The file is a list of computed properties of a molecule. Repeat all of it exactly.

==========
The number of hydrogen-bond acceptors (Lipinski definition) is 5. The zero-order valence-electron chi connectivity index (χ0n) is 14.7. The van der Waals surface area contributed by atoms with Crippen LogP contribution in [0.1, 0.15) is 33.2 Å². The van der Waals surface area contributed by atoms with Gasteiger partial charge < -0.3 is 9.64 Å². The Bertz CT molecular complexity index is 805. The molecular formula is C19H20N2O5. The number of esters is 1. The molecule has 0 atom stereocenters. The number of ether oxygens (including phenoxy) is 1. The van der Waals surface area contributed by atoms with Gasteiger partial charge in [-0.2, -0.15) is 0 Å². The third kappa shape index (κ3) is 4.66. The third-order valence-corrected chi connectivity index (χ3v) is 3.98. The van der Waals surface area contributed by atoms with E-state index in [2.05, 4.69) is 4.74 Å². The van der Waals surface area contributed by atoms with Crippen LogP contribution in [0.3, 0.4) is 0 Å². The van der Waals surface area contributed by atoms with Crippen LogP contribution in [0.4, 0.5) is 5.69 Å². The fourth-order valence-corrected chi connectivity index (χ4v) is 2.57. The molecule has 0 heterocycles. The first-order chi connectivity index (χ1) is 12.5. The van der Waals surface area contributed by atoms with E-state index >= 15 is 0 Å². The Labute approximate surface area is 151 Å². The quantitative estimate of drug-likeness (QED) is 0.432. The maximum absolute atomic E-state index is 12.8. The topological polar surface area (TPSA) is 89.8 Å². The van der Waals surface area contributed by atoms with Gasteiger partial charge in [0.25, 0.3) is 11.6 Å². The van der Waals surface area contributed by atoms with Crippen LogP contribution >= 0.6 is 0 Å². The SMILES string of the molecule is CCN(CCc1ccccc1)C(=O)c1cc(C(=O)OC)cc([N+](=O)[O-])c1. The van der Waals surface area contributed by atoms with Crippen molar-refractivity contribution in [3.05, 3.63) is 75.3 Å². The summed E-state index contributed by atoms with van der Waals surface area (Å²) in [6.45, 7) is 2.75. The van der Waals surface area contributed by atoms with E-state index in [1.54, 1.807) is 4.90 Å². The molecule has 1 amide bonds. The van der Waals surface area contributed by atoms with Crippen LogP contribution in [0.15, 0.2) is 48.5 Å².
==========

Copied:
The number of hydrogen-bond acceptors (Lipinski definition) is 5. The zero-order valence-electron chi connectivity index (χ0n) is 14.7. The van der Waals surface area contributed by atoms with Crippen LogP contribution in [0.1, 0.15) is 33.2 Å². The van der Waals surface area contributed by atoms with Gasteiger partial charge < -0.3 is 9.64 Å². The Bertz CT molecular complexity index is 805. The molecular formula is C19H20N2O5. The number of esters is 1. The molecule has 0 atom stereocenters. The number of ether oxygens (including phenoxy) is 1. The van der Waals surface area contributed by atoms with Gasteiger partial charge in [-0.2, -0.15) is 0 Å². The third kappa shape index (κ3) is 4.66. The third-order valence-corrected chi connectivity index (χ3v) is 3.98. The van der Waals surface area contributed by atoms with E-state index in [2.05, 4.69) is 4.74 Å². The van der Waals surface area contributed by atoms with Crippen LogP contribution in [0.3, 0.4) is 0 Å². The van der Waals surface area contributed by atoms with Crippen LogP contribution in [0.4, 0.5) is 5.69 Å². The fourth-order valence-corrected chi connectivity index (χ4v) is 2.57. The molecule has 0 heterocycles. The first-order chi connectivity index (χ1) is 12.5. The van der Waals surface area contributed by atoms with E-state index >= 15 is 0 Å². The Labute approximate surface area is 151 Å². The quantitative estimate of drug-likeness (QED) is 0.432. The maximum absolute atomic E-state index is 12.8. The topological polar surface area (TPSA) is 89.8 Å². The van der Waals surface area contributed by atoms with Gasteiger partial charge in [0.25, 0.3) is 11.6 Å². The van der Waals surface area contributed by atoms with Crippen LogP contribution >= 0.6 is 0 Å². The SMILES string of the molecule is CCN(CCc1ccccc1)C(=O)c1cc(C(=O)OC)cc([N+](=O)[O-])c1. The van der Waals surface area contributed by atoms with Crippen molar-refractivity contribution in [3.05, 3.63) is 75.3 Å². The summed E-state index contributed by atoms with van der Waals surface area (Å²) in [6.45, 7) is 2.75. The van der Waals surface area contributed by atoms with E-state index in [1.54, 1.807) is 4.90 Å². The molecule has 1 amide bonds. The van der Waals surface area contributed by atoms with Crippen LogP contribution in [0.15, 0.2) is 48.5 Å².